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Laser-Heating-Induced Displacement of Surfactants on the Water Surface B
- Backus, Ellen H. G., Bonn, Daniel, Cantin, Sophie, Roke, Sylvie, Bonn, Mischa
- The Journal of physical chemistry 2012 v.116 no.9 pp. 2703-2712
- chemical elements, heat, microscopy, physical chemistry, spectroscopy, surface area, surfactants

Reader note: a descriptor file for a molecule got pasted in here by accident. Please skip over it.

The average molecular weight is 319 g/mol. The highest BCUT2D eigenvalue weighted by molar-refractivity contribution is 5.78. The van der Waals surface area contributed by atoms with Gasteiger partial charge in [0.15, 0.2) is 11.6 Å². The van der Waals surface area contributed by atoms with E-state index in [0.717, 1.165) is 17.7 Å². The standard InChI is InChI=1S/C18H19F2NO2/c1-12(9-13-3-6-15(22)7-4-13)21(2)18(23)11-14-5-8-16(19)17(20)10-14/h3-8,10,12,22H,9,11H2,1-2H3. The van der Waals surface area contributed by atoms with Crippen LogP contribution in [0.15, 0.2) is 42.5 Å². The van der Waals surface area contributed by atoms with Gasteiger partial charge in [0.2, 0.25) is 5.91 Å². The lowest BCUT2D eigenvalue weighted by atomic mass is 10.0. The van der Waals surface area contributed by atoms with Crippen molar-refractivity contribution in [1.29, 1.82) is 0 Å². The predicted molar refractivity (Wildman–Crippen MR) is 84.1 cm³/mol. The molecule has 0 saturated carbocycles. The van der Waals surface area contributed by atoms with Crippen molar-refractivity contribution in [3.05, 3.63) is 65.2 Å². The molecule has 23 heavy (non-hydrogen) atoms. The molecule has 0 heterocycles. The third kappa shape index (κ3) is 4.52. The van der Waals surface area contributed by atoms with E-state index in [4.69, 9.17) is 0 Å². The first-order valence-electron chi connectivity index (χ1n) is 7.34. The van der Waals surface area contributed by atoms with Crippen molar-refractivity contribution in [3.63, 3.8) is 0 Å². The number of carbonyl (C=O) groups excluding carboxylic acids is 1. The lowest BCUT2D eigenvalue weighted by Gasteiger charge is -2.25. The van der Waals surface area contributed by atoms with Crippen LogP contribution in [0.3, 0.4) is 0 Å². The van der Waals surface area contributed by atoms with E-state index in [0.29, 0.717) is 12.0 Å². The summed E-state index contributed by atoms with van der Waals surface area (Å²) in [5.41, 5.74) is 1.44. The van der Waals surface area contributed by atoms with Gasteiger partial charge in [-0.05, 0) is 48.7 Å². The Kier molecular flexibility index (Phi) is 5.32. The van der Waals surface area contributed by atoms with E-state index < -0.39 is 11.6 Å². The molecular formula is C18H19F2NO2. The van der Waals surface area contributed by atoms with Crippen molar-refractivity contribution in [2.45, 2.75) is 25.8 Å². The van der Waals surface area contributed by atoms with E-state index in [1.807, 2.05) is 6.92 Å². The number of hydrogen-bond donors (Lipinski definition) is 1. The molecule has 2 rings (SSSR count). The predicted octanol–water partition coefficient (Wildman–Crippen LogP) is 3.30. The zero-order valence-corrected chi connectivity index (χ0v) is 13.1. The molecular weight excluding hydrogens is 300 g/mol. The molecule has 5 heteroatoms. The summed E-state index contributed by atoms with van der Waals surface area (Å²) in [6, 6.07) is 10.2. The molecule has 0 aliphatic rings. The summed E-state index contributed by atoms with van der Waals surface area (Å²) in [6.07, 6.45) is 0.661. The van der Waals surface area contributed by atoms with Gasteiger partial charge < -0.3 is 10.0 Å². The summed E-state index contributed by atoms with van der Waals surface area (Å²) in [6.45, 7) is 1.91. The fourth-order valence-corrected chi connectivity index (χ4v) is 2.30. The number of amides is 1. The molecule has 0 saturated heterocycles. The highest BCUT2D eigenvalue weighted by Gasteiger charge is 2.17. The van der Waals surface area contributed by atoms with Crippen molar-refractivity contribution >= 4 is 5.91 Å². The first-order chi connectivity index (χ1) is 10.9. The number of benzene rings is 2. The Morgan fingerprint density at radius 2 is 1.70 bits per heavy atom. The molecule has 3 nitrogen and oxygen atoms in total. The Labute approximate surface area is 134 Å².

- We report a combined vibrational sum-frequency generation (SFG) spectroscopy, Brewster angle microscopy (BAM), and ellipsometry study of different surfactants on water as a function of surfactant density. Vibrational SFG spectra of surfactants on the water surface in a Langmuir trough have been measured in both the surfactant CH and the water OH stretch regions. At low densities, the SFG signal generated at the surface in the presence of the surfactant is indistinguishable from the SFG signal generated at the clean water–air interface. When the surfactant density increases, i.e., upon compressing the monolayer, a very sudden increase in the SFG signal in both the CH and OH spectral regions is observed. For higher laser fluences, this stepwise increase occurs at increasingly higher surfactant densities. Since BAM shows that surfactant molecules are clearly present at these low densities, we conclude that at low surfactant density the laser beam displaces relatively high-density domains with surfactants in the liquid expanded phase out of the region of the laser focus. This is a consequence of the thermal gradient induced by local heating of the water phase with the monolayer on top due to repetitive laser excitation at 1 kHz. It can be circumvented by using a rotating trough. In this manner, the sampled surface area can be refreshed, allowing artifact-free vibrational SFG spectra to be measured down to the very lowest surfactant densities. In ellipsometry experiments, a similar step can be noticed, which, however, is of a different nature; i.e., it is not related to heating (the laser fluence is very low and the light nonresonant) but to a molecular transition. The occurrence of the step in ellipsometry as a function of area per molecule depends critically on the preparation of the monolayer. By giving the molecules time and space to relax during the preparation of the monolayer, this step could also be eliminated.